Open houses are returning to the California real estate scene, and private showings are also becoming more relaxed, but it won’t be a return to pre-pandemic practices just yet. The announcement that open houses would be permitted caught most of us Realtors (and our managers and brokers) by surprise a couple of days ago, and all of the details are not yet published, but I’ll share what I have learned so far.
Required protocol and open house paperwork
First, a home seller must decide whether or not to permit an open house (and a listing agent if he or she wants to do it). Naturally, there’s a form for that – an addendum to the listing agreement, LOHA (LISTING AGREEMENT OPEN HOUSE ADDENDUM OR AMENDMENT). Here’s a bit of a screenshot to give you a sense of what is required if the seller agrees to have an open house at the property:
If the seller wants the home to be held open, and the listing agent is willing to do it, there’s a bit of protocol to follow. Visitors to an open house must sign in for contract tracing purposes. If you’ve been house hunting over the last 14 months, you are probably used to signing the PEAD-V form for visitors. With that document, the listing agent got your name and saw your electronically signed signature, but that is it. Only your buyer’s agent had your contact info.
As open houses are returning in this transitional phase, the new Property Sign-In (PSI) will ask you for your name, phone number, and email address. This is not for marketing purposes, but for contact tracing purposes only. (Some agents may opt to still use the PEAD, but if so, they’ll need a way to contact you should you end up exposed to COVID-19 at the open house.)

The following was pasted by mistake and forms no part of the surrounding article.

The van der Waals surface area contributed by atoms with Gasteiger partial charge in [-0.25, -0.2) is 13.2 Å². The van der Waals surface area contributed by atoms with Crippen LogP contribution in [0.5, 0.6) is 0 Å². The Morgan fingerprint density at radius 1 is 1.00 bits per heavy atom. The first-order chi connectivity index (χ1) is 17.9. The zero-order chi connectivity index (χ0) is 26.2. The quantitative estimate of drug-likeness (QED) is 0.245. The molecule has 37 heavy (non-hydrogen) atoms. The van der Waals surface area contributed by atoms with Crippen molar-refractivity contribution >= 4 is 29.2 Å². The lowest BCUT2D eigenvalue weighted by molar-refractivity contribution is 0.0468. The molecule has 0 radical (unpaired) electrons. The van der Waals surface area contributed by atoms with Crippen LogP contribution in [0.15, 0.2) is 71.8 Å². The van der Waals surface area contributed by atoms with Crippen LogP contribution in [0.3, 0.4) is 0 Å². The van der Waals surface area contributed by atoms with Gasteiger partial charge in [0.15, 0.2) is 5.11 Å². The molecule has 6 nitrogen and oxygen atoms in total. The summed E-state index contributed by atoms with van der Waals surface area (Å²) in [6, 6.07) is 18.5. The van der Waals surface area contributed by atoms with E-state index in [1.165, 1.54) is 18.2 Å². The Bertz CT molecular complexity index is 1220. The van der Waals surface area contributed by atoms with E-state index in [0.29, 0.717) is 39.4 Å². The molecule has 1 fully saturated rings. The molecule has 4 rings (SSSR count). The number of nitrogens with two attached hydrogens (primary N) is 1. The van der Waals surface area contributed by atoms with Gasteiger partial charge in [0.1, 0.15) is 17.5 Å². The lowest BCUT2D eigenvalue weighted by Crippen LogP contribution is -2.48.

You should expect that at an open house there will likely be a table set up before you can enter where you sign in and use hand sanitizer, which is required. The agent will make sure you are wearing a mask. Some sellers and / or listing agents may have additional requirements, such as your wearing shoe covers (usually provided) or gloves (not usually provided).
You should also expect that it’s possible you’ll need to wait to get inside. This is very important to keep in mind if there’s a heat wave. More on that below. (more…)
Twelve Silicon Valley Doors, shown as black & white (photos by Mary Pope-Handy)
Thinking of selling your Silicon Valley home? When your house or condo is for sale, curb appeal is crucial because if buyers don’t like what they see on the outside, they will not bother to see what’s on the inside!
It’s hackneyed but true: “You never get a second chance to make a first impression“.
This is no where more true than with front doors! Staging begins on the front porch.
In my real estate practice, I usually see at least 10 or 15 San Jose, Los Gatos or Saratoga area homes per week – usually many more than that too. A good, clean front door with nice paint or varnish, no dust, clear glass and sparkling hardware gives a good welcome to your home’s visitors, whether they are coming as prospective buyers or simply as guests. Amazingly, though, not every home seller gets this basic principle quite right. Very often, front doors are dusty, dirty, in need of paint or perhaps even in need of replacement.
And we’re just scratching the surface!
A home’s front door sends a message. What message does yours give off? Photos by Mary Pope-Handy
Here (to the right) are some doors I’ve encountered in my work as a Silicon Valley Realtor. What do you think of each of these?
Some homes have a “security screen door” in front of the regular front door, which is mostly obscured. What message does this kind of strong grill give? If it’s the only one on the street, it might imply that one person nearby has concerns about safety. But if there are several doors like this on the same street or nearby, it can give buyers concerns about the safety of the area.
The black door with the white trim in the center is a typical or average San Jose or Santa Clara County door. It has a painted exterior and a fan light window on top, which allows some light into the home. It’s a little more inviting than something without any windows, but there’s no cover for rain or an inviting front porch, either. This type of door is not super expensive, but it does come across as at least fine, if not “good”.